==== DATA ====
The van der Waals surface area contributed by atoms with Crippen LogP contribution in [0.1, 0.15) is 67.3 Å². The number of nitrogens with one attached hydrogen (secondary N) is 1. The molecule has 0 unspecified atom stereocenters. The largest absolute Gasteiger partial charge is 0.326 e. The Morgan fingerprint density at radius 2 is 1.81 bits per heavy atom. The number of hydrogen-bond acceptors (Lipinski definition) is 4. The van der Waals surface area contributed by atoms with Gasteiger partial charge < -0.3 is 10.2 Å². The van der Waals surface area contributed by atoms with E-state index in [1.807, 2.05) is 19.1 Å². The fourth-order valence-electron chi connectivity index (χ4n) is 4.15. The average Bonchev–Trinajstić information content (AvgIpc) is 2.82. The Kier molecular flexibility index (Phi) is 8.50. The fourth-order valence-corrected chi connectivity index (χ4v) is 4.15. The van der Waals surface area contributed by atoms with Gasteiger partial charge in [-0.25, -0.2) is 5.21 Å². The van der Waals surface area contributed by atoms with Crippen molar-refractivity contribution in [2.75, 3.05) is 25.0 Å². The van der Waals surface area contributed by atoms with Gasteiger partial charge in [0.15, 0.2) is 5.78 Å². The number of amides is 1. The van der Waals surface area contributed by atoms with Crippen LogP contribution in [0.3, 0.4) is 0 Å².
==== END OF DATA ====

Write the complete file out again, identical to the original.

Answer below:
The van der Waals surface area contributed by atoms with Crippen LogP contribution in [0.1, 0.15) is 67.3 Å². The number of nitrogens with one attached hydrogen (secondary N) is 1. The molecule has 0 unspecified atom stereocenters. The largest absolute Gasteiger partial charge is 0.326 e. The Morgan fingerprint density at radius 2 is 1.81 bits per heavy atom. The number of hydrogen-bond acceptors (Lipinski definition) is 4. The van der Waals surface area contributed by atoms with Gasteiger partial charge < -0.3 is 10.2 Å². The van der Waals surface area contributed by atoms with E-state index in [1.807, 2.05) is 19.1 Å². The fourth-order valence-electron chi connectivity index (χ4n) is 4.15. The average Bonchev–Trinajstić information content (AvgIpc) is 2.82. The Kier molecular flexibility index (Phi) is 8.50. The fourth-order valence-corrected chi connectivity index (χ4v) is 4.15. The van der Waals surface area contributed by atoms with Gasteiger partial charge in [-0.25, -0.2) is 5.21 Å². The van der Waals surface area contributed by atoms with Crippen molar-refractivity contribution in [2.75, 3.05) is 25.0 Å². The van der Waals surface area contributed by atoms with Gasteiger partial charge in [0.15, 0.2) is 5.78 Å². The number of amides is 1. The van der Waals surface area contributed by atoms with Crippen LogP contribution in [0.3, 0.4) is 0 Å².